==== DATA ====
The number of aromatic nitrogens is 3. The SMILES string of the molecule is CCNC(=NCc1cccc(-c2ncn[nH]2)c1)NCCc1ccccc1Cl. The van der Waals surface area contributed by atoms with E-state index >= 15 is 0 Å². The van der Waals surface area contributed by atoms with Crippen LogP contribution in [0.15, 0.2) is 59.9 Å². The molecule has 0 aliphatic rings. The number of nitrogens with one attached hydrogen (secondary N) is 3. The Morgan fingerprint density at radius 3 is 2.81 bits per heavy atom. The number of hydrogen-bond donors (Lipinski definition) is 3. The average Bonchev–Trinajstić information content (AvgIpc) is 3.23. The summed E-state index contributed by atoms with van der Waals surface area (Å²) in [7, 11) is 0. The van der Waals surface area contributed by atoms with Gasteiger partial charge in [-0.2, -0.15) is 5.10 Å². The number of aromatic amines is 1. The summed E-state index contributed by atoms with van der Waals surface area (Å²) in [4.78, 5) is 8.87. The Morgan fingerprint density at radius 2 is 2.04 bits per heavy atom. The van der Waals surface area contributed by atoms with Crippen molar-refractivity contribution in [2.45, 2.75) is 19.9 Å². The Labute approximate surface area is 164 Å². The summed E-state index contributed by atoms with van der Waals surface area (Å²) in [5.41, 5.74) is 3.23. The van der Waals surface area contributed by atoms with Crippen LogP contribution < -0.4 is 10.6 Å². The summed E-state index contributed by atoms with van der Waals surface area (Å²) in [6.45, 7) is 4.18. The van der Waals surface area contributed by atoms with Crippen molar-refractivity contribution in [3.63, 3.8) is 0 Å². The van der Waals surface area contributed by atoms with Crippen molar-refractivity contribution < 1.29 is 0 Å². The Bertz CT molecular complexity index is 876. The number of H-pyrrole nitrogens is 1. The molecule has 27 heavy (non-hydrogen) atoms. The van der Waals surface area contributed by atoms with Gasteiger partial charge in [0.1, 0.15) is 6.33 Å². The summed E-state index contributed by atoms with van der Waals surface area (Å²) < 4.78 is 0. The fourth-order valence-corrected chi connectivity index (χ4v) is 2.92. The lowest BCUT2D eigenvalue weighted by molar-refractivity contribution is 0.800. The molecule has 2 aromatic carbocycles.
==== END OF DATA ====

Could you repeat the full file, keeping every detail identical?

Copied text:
The number of aromatic nitrogens is 3. The SMILES string of the molecule is CCNC(=NCc1cccc(-c2ncn[nH]2)c1)NCCc1ccccc1Cl. The van der Waals surface area contributed by atoms with E-state index >= 15 is 0 Å². The van der Waals surface area contributed by atoms with Crippen LogP contribution in [0.15, 0.2) is 59.9 Å². The molecule has 0 aliphatic rings. The number of nitrogens with one attached hydrogen (secondary N) is 3. The Morgan fingerprint density at radius 3 is 2.81 bits per heavy atom. The number of hydrogen-bond donors (Lipinski definition) is 3. The average Bonchev–Trinajstić information content (AvgIpc) is 3.23. The summed E-state index contributed by atoms with van der Waals surface area (Å²) in [7, 11) is 0. The van der Waals surface area contributed by atoms with Gasteiger partial charge in [-0.2, -0.15) is 5.10 Å². The number of aromatic amines is 1. The summed E-state index contributed by atoms with van der Waals surface area (Å²) in [4.78, 5) is 8.87. The Morgan fingerprint density at radius 2 is 2.04 bits per heavy atom. The van der Waals surface area contributed by atoms with Crippen molar-refractivity contribution in [2.45, 2.75) is 19.9 Å². The Labute approximate surface area is 164 Å². The summed E-state index contributed by atoms with van der Waals surface area (Å²) in [5.41, 5.74) is 3.23. The van der Waals surface area contributed by atoms with Crippen LogP contribution < -0.4 is 10.6 Å². The summed E-state index contributed by atoms with van der Waals surface area (Å²) in [6.45, 7) is 4.18. The van der Waals surface area contributed by atoms with Crippen molar-refractivity contribution in [3.63, 3.8) is 0 Å². The van der Waals surface area contributed by atoms with Crippen molar-refractivity contribution < 1.29 is 0 Å². The Bertz CT molecular complexity index is 876. The number of H-pyrrole nitrogens is 1. The molecule has 27 heavy (non-hydrogen) atoms. The van der Waals surface area contributed by atoms with Gasteiger partial charge in [0.1, 0.15) is 6.33 Å². The summed E-state index contributed by atoms with van der Waals surface area (Å²) < 4.78 is 0. The fourth-order valence-corrected chi connectivity index (χ4v) is 2.92. The lowest BCUT2D eigenvalue weighted by molar-refractivity contribution is 0.800. The molecule has 2 aromatic carbocycles.